My Christmas wish: affordable housing
The 2016 Autumn Statement renewed the Government’s commitment to building 400,000 affordable houses and the good news is that additional funding has been allocated to meet this target. But there is something at the top of my Christmas list.
It’s no secret that more affordable housing is required. The number of affordable houses built by Local Authorities over the last 60 years has dropped considerably from 163,220 houses a year in 1948 to 25,070 a year in 2014. Whilst Housing Associations and the private sector has increased building numbers over the years, the shortfall of affordable housing is acute.
Lessons to learn from affordable housing history
It is widely recognised that the Government needs to take on central responsibility in building affordable housing, similar to that after the First World War through to the early 70s. It is however easy to reflect on this period with rose tinted glasses and purely to focus on the numbers of affordable houses built.
After the Second World War, the demand for new housing was met by prefabrication (prefab houses and pre-cast reinforced concrete) and whilst this met the need short term (over 1.25 million affordable houses built in the decade after 1945) these methods used were found to be unsatisfactory in the longer term due to unacceptable deterioration. Again the council high rise flats of the 1960s, whilst initially providing much-needed housing, were later criticised for creating poor quality badly built housing with a lot of them being subsequently demolished.
With the Housing White Paper due to be published in the New Year, I hope that the Government learns from the past. It sounds impressive to promise 400,000 affordable houses but one should really focus on what they are promising.
Changing the approach to affordable housing
Firstly, we use the term ‘affordable houses’ but what does it actually mean? The Government define it as “social rented, affordable rented and intermediate housing provided to specified eligible households whose needs are not met by the market”. Arguably this wide encompassing term allows for certain type of housing to slip through the net, for example the building of social rented housing. I would like to see the Housing White Paper really drill into the meaning of affordable houses to ensure that all social needs are met.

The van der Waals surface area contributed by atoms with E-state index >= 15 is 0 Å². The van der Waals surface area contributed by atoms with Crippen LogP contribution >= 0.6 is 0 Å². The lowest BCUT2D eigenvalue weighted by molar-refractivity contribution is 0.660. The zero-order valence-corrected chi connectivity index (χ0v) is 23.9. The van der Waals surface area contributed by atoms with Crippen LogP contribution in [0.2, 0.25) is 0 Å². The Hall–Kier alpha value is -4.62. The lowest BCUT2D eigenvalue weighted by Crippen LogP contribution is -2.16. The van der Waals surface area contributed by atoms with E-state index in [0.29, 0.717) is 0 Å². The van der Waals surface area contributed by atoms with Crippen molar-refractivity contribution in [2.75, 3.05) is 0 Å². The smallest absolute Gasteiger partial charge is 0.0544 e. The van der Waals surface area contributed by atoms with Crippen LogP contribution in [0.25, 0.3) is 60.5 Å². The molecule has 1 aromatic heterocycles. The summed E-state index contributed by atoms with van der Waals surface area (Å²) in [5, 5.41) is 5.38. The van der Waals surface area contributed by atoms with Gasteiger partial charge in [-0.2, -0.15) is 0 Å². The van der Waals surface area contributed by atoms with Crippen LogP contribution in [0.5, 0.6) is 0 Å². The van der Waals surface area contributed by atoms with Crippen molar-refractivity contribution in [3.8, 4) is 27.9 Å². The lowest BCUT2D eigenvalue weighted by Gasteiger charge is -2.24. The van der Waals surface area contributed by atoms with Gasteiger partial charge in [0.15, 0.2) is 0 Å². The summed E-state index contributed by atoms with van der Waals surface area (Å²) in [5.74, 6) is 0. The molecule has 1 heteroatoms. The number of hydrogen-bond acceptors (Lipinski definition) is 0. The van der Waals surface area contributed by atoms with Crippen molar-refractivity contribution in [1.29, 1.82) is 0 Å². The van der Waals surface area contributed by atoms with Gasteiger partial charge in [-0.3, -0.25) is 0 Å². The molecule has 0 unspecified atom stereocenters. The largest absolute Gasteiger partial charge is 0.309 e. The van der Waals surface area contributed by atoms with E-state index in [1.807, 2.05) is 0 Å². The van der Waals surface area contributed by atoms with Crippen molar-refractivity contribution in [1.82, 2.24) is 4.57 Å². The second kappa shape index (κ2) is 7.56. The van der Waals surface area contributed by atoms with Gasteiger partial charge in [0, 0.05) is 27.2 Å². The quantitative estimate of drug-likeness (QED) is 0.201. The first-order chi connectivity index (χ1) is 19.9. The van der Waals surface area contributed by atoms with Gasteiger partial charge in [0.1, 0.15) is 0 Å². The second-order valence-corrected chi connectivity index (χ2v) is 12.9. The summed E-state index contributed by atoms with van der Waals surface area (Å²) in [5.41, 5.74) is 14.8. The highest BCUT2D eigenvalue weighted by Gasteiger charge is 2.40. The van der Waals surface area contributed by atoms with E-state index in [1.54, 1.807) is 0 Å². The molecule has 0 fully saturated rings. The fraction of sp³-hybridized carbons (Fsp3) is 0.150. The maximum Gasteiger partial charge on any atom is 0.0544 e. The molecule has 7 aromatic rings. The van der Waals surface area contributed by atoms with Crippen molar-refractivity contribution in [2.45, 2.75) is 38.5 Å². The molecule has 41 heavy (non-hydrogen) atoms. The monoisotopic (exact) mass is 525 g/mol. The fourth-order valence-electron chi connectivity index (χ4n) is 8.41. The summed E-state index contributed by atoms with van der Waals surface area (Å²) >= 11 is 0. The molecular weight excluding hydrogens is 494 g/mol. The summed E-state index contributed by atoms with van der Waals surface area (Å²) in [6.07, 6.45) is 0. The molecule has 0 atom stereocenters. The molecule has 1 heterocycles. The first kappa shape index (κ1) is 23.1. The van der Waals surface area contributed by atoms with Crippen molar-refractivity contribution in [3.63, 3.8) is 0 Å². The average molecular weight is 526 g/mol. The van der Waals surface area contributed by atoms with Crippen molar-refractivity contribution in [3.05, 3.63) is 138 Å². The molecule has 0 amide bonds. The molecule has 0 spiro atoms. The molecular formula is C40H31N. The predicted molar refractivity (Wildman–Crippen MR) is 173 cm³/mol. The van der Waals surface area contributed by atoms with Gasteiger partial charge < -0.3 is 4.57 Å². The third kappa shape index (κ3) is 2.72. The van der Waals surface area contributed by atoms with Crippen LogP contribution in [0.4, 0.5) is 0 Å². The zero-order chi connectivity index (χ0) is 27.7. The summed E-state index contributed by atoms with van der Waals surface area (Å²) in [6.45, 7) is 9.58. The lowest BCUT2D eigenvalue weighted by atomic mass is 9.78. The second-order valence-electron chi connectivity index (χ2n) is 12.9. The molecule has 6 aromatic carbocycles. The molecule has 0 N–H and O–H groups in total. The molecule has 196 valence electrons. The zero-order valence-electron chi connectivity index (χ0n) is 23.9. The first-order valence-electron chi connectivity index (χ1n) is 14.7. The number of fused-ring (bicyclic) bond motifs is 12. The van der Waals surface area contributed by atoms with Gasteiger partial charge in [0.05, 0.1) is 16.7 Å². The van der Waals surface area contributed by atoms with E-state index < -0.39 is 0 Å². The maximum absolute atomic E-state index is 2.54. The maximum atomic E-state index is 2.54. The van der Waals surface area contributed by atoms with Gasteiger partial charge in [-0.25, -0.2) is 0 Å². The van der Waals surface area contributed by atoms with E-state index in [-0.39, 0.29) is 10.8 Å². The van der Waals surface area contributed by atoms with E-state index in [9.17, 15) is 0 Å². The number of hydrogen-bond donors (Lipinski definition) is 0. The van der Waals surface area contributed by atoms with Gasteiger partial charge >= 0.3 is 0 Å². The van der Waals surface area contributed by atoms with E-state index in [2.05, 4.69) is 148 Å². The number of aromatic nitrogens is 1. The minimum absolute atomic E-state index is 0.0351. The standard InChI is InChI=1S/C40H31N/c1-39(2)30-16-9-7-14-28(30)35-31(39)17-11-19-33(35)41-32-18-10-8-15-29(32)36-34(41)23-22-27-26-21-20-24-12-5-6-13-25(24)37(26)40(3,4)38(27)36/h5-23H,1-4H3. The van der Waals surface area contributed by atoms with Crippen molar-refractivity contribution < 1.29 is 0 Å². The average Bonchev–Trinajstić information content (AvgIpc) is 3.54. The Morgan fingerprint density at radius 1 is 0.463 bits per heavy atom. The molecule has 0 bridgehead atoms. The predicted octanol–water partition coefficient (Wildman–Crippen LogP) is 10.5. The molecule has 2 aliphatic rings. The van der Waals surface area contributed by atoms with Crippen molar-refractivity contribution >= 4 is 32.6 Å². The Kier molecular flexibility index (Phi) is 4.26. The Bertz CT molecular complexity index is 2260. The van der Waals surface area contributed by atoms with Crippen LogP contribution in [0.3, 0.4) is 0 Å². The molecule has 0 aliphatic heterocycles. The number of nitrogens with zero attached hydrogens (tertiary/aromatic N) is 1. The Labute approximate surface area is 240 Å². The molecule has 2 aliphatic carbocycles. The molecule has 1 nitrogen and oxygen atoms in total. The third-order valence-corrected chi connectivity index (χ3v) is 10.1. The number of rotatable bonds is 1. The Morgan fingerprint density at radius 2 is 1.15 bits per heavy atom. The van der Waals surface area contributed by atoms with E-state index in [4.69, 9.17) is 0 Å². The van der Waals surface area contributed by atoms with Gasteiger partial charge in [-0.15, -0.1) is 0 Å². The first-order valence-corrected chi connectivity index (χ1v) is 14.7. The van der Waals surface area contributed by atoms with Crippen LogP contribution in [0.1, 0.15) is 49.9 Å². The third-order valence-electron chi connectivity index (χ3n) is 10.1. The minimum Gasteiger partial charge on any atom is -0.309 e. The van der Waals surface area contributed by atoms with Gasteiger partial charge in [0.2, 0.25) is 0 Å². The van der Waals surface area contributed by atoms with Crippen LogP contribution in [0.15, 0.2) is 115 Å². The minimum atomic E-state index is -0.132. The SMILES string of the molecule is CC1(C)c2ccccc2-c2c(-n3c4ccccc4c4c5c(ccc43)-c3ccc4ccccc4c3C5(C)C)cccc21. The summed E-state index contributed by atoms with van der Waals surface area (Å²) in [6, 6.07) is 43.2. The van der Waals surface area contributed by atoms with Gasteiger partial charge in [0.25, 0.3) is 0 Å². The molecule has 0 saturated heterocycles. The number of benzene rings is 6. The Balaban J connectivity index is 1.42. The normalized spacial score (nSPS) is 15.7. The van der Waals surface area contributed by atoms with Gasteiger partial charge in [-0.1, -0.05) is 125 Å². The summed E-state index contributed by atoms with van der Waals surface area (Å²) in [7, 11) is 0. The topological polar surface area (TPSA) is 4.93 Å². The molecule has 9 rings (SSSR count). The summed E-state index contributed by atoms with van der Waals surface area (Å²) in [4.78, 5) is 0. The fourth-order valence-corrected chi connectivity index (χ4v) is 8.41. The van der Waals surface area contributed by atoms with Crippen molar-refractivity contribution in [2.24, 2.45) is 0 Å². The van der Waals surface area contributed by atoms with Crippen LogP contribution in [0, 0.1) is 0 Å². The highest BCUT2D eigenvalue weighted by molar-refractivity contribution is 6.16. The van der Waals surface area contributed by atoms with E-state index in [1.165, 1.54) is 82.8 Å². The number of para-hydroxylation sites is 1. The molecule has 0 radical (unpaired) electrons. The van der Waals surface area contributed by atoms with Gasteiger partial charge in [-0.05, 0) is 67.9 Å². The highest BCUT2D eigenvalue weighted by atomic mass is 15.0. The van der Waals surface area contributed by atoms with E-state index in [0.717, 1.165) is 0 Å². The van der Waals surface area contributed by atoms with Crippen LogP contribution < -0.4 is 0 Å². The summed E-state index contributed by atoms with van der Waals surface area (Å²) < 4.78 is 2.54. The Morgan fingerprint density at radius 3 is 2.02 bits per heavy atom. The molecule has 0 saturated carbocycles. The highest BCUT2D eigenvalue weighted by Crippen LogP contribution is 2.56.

Secondly, I’d like the Housing White Paper to not only promise numbers of housing, but also put emphasis on providing quality houses. If we are to learn from the pre-fabs of the 40s and the high rises of the 60s, we have to invest in the housing stock. Well-constructed and managed housing will help meet the immediate housing need but will also be much more beneficial in the longer term meaning fewer refurbishments or redevelopments allowing for more time and resources to be spent on construction and the longer term benefits of sustainable development.
Research is also lacking into the wider benefits of good quality housing. The benefit that good quality housing can have on public health is recognised as it can reduce problems associated with exposure to allergens, neurotoxins, and other dangers. Good quality housing incorporating green building and transit-oriented development strategies will also contribute to help meet environmental targets. The Autumn Statement 2016 promises to add £23 billion in high-value investment from 2017-18 to 2021-22, with the Government targeting this spending at areas that are critical for productivity: housing, research and development and economic infrastructure. It is my hope that thorough research will be carried out to assess how good quality housing can assist in other areas of Government policy.
So really all I want for Christmas from the Housing White Paper is clarity on the type of housing the Government is looking to provide and an emphasis on building quality homes to achieve a longer term goal…
Article by Alice Appleton, Consultant